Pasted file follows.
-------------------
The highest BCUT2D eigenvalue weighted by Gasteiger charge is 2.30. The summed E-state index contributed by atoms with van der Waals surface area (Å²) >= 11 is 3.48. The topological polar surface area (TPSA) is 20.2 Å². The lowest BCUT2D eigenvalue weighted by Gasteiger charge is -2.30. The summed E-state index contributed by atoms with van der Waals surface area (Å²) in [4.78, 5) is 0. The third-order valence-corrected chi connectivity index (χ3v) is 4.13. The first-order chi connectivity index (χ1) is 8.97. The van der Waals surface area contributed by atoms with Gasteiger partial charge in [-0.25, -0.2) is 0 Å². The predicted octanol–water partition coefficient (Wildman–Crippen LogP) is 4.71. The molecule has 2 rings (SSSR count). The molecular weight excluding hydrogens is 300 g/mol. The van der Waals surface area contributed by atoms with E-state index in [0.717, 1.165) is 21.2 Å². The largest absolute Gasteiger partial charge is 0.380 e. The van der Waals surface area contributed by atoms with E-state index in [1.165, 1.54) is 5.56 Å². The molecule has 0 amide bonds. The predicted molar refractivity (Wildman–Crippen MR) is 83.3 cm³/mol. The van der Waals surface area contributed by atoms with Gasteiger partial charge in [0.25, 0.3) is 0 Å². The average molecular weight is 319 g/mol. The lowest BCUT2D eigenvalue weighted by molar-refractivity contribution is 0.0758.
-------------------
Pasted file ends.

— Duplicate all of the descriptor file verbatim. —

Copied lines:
The highest BCUT2D eigenvalue weighted by Gasteiger charge is 2.30. The summed E-state index contributed by atoms with van der Waals surface area (Å²) >= 11 is 3.48. The topological polar surface area (TPSA) is 20.2 Å². The lowest BCUT2D eigenvalue weighted by Gasteiger charge is -2.30. The summed E-state index contributed by atoms with van der Waals surface area (Å²) in [4.78, 5) is 0. The third-order valence-corrected chi connectivity index (χ3v) is 4.13. The first-order chi connectivity index (χ1) is 8.97. The van der Waals surface area contributed by atoms with Gasteiger partial charge in [-0.25, -0.2) is 0 Å². The predicted octanol–water partition coefficient (Wildman–Crippen LogP) is 4.71. The molecule has 2 rings (SSSR count). The molecular weight excluding hydrogens is 300 g/mol. The van der Waals surface area contributed by atoms with E-state index in [0.717, 1.165) is 21.2 Å². The largest absolute Gasteiger partial charge is 0.380 e. The van der Waals surface area contributed by atoms with E-state index in [1.165, 1.54) is 5.56 Å². The molecule has 0 amide bonds. The predicted molar refractivity (Wildman–Crippen MR) is 83.3 cm³/mol. The van der Waals surface area contributed by atoms with Gasteiger partial charge in [0.25, 0.3) is 0 Å². The average molecular weight is 319 g/mol. The lowest BCUT2D eigenvalue weighted by molar-refractivity contribution is 0.0758.